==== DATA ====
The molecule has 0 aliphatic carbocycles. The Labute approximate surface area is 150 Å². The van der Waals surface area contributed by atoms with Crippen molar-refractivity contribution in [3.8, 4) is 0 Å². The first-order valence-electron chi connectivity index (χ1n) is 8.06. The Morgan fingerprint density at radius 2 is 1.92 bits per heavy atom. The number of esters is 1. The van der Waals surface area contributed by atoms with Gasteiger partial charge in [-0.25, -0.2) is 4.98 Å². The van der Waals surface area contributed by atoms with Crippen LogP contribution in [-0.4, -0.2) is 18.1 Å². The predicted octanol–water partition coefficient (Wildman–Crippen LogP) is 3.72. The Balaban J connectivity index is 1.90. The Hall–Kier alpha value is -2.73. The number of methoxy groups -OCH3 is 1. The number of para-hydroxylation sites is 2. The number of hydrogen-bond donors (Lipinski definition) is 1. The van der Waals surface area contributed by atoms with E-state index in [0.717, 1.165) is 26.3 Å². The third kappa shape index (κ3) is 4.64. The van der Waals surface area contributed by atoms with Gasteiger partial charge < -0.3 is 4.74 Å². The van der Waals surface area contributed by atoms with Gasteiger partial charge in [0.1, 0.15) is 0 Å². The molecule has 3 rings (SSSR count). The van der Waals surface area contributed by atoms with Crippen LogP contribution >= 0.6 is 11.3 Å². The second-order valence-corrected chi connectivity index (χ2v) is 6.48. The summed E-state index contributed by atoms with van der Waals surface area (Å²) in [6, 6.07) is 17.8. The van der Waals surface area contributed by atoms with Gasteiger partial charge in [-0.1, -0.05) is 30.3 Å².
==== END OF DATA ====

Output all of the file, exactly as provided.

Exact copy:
The molecule has 0 aliphatic carbocycles. The Labute approximate surface area is 150 Å². The van der Waals surface area contributed by atoms with Crippen molar-refractivity contribution in [3.8, 4) is 0 Å². The first-order valence-electron chi connectivity index (χ1n) is 8.06. The Morgan fingerprint density at radius 2 is 1.92 bits per heavy atom. The number of esters is 1. The van der Waals surface area contributed by atoms with Gasteiger partial charge in [-0.25, -0.2) is 4.98 Å². The van der Waals surface area contributed by atoms with Crippen LogP contribution in [-0.4, -0.2) is 18.1 Å². The predicted octanol–water partition coefficient (Wildman–Crippen LogP) is 3.72. The Balaban J connectivity index is 1.90. The Hall–Kier alpha value is -2.73. The number of methoxy groups -OCH3 is 1. The number of para-hydroxylation sites is 2. The number of hydrogen-bond donors (Lipinski definition) is 1. The van der Waals surface area contributed by atoms with E-state index in [0.717, 1.165) is 26.3 Å². The third kappa shape index (κ3) is 4.64. The van der Waals surface area contributed by atoms with Gasteiger partial charge < -0.3 is 4.74 Å². The van der Waals surface area contributed by atoms with Gasteiger partial charge in [0.1, 0.15) is 0 Å². The molecule has 3 rings (SSSR count). The van der Waals surface area contributed by atoms with Crippen LogP contribution >= 0.6 is 11.3 Å². The second-order valence-corrected chi connectivity index (χ2v) is 6.48. The summed E-state index contributed by atoms with van der Waals surface area (Å²) in [6, 6.07) is 17.8. The van der Waals surface area contributed by atoms with Gasteiger partial charge in [-0.1, -0.05) is 30.3 Å².